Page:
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    Foreigners In US Army Earn Citizenship


    by employmentcrossing


    Almost 200 US soldiers serving in Iraq celebrated Tuesday's elections by being sworn in as US citizens.

    But the 186 men and women, who hail from 60 different countries, won't get to vote this year. They became citizens for Tuesday's presidential election.

    Dressed in fatigues and standing under a giant US flag, the troops took their citizenship oath at a ceremony in a domed marble hall at Saddam's old Al Faw Palace near the Baghdad airport.

    General Ray Odierno, the top U.S. commander in Iraq said, "Diverse as your backgrounds may be, you all now have one thing in common: you are all Americans.”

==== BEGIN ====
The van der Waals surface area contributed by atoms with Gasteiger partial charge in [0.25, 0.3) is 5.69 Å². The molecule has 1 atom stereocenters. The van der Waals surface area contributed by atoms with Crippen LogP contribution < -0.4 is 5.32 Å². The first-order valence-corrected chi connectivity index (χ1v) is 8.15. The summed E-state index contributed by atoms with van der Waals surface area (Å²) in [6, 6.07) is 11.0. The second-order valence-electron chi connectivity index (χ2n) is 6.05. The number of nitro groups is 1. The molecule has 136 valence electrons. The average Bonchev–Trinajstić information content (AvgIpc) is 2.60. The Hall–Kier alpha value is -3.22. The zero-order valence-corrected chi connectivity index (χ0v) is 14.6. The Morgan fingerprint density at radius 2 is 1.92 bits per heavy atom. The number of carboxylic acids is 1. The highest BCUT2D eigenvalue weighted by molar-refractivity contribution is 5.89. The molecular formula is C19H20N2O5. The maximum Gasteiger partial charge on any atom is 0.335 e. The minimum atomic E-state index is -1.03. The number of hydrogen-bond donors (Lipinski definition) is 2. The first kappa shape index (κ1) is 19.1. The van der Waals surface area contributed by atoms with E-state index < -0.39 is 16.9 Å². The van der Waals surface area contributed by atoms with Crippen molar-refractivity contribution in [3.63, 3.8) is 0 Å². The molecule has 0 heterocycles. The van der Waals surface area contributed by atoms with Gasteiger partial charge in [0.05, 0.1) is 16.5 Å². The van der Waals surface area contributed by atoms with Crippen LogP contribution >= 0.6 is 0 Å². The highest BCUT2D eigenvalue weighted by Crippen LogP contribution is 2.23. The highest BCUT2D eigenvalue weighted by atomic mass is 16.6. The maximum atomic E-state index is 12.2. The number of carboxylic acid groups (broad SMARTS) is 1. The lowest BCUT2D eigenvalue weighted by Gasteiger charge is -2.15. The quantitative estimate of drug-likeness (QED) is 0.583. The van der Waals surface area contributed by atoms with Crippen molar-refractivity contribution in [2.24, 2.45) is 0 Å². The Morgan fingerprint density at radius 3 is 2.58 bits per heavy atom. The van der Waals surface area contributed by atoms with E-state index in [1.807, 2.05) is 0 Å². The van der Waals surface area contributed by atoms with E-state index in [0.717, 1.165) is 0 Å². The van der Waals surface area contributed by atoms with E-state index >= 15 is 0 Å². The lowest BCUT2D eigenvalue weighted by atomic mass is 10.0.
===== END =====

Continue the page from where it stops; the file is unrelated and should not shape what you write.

Each of the soldiers shook hands with Odierno and US Ambassador to Iraq Ryan Crocker, before receiving a citizenship certificate and a folded US flag.

    The soldiers say they relish the chance to cast their ballot in the U.S., even if they missed out on Tuesday's election.

    There are 30,000 foreign nationals currently serving in the Army. Since Sept. 11, 2001, the United States has granted US citizenship to 32,500 foreign soldiers.

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